Affinity - (Webster's 1828 Dictionary)
AFFIN'ITY, n. [L. affinitas, from affinis, adjacent, related by marriage; ad and finis, end.]
1. The relation contracted by marriage, between a husband and his wife's kindred, and between a wife and her husband's kindred; in contradistinction from consanguinity or relation by blood.
Solomon made affinity with Pharaoh. 1 Ki 3.
2. Agreement; relation; conformity; resemblance; connection; as, the affinity of sounds, of colors, or of languages.
3. In chimistry, attraction; elective attraction, or that tendency which different species of matter have to unite, and combine with certain other bodies, and the power that disposes them to continue in combination There are two kinds of affinity.
1. Affinity of aggregation, which is the power that causes two homogeneous bodies to tend towards each other, unite and cohere, as two drops of water, which unite in one.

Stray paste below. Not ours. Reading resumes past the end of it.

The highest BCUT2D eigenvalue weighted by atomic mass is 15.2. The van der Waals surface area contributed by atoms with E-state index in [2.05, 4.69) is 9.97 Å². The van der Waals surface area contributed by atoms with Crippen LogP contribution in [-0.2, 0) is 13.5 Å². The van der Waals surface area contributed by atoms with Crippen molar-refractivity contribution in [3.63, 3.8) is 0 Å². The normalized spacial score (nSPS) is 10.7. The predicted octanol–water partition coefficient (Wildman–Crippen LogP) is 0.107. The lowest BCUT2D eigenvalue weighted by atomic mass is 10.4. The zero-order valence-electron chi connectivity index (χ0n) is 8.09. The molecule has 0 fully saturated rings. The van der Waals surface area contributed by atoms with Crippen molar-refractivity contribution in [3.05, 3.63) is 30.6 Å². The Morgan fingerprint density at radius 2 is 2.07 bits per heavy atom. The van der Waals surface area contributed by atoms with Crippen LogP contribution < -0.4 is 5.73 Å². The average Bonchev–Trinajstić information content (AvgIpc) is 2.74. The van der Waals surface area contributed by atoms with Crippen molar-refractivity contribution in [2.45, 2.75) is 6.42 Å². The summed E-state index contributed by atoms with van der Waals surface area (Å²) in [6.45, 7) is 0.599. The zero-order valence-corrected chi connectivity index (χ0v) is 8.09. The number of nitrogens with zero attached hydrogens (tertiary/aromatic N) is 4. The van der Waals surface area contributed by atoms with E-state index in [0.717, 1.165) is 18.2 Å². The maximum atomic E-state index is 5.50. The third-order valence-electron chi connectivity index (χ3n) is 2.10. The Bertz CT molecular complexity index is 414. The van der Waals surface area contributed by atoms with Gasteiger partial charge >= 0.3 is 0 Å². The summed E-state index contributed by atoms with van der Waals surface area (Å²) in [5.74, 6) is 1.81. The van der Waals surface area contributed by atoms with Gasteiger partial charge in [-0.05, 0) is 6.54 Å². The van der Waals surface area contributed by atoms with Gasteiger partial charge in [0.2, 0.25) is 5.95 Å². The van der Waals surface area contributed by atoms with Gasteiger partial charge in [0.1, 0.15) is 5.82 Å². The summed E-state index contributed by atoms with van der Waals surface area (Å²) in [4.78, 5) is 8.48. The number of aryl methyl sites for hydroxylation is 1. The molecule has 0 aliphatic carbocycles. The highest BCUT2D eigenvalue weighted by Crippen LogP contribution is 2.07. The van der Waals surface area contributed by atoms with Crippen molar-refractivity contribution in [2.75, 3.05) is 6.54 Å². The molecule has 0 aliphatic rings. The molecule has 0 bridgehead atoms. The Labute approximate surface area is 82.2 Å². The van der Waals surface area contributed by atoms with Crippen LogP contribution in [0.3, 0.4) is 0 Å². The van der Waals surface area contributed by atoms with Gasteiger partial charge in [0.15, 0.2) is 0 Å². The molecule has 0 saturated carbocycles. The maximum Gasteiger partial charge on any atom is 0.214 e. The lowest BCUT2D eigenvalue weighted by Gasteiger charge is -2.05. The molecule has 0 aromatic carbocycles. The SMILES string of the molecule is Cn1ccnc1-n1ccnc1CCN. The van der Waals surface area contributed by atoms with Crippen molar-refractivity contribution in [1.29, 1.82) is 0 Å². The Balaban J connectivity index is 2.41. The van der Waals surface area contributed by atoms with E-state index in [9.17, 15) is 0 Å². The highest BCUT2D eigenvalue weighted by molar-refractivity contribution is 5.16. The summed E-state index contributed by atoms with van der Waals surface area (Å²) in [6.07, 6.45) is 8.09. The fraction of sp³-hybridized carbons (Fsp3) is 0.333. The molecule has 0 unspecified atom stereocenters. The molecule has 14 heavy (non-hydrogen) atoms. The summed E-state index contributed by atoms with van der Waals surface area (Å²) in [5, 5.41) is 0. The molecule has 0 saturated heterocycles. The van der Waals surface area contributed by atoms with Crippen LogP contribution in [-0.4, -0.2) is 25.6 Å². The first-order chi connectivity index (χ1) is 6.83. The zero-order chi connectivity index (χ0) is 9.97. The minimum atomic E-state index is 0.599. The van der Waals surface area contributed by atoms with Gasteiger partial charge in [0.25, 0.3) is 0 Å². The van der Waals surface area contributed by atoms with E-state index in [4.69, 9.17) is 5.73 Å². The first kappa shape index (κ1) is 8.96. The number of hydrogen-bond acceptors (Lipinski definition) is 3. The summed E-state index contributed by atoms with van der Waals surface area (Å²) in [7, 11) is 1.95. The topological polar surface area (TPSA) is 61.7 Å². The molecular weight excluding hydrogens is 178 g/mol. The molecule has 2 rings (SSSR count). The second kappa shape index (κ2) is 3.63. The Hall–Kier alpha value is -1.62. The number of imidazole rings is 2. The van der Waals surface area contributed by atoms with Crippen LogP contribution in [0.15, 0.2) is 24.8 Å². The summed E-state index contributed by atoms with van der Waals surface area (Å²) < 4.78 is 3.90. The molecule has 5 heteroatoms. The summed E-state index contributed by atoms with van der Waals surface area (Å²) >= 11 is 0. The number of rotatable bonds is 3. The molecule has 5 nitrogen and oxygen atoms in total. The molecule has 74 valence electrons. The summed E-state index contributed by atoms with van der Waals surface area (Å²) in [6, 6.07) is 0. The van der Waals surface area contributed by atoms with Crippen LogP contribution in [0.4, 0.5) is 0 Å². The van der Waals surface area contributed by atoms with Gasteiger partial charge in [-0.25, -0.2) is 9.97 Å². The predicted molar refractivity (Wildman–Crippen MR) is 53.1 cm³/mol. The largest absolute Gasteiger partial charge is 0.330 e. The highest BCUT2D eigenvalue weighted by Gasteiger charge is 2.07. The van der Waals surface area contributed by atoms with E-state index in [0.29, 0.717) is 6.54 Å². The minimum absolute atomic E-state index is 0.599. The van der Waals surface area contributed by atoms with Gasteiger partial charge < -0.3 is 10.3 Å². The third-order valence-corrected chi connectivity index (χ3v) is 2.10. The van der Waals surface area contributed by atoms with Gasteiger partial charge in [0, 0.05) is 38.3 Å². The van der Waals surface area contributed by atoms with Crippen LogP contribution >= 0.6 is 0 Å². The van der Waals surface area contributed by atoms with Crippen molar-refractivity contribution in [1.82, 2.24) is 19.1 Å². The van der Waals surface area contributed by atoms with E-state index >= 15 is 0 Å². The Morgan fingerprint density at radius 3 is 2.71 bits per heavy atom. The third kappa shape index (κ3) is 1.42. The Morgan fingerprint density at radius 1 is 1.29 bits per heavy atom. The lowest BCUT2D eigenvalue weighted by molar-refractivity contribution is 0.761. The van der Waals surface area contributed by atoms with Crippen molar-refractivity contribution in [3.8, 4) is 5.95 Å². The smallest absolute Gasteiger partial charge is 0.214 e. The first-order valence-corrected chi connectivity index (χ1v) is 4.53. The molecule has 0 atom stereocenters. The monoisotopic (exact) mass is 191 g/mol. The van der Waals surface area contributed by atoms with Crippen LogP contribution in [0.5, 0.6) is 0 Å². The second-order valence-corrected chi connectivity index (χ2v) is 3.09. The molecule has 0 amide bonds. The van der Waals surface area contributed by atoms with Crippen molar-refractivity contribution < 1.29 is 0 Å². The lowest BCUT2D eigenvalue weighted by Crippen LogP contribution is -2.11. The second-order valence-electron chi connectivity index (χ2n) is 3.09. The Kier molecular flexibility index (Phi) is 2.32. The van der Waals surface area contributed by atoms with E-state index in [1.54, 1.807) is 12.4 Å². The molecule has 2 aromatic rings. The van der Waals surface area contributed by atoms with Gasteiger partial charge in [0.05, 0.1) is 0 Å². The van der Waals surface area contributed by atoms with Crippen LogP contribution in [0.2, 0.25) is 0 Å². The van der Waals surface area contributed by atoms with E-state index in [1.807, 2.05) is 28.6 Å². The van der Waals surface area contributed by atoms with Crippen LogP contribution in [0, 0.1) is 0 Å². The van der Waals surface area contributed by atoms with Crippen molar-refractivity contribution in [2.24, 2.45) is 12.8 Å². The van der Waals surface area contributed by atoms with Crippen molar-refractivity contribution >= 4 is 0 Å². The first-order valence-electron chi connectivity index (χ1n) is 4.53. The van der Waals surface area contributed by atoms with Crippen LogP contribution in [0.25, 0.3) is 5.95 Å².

2. Affinity of composition, which is the tendency of bodies of different kinds to unite and form new combinations of bodies with different properties. Such is the affinity which unites acids and alkalies, the results of which combination are neutral salts.
The operations of this principle are various. When heterogeneous bodies have mutually an equal attraction, it is called compound affinity. When one substance decomposes a combination of others, unites with one of them and precipitates the other, the power is called the affinity of decomposition. When bodies will not unite, but by means of a third, which enables them to combine, this is affinity by means of a medium.
Double affinity is when by means of four bodies, two decompositions and two new combinations are effected.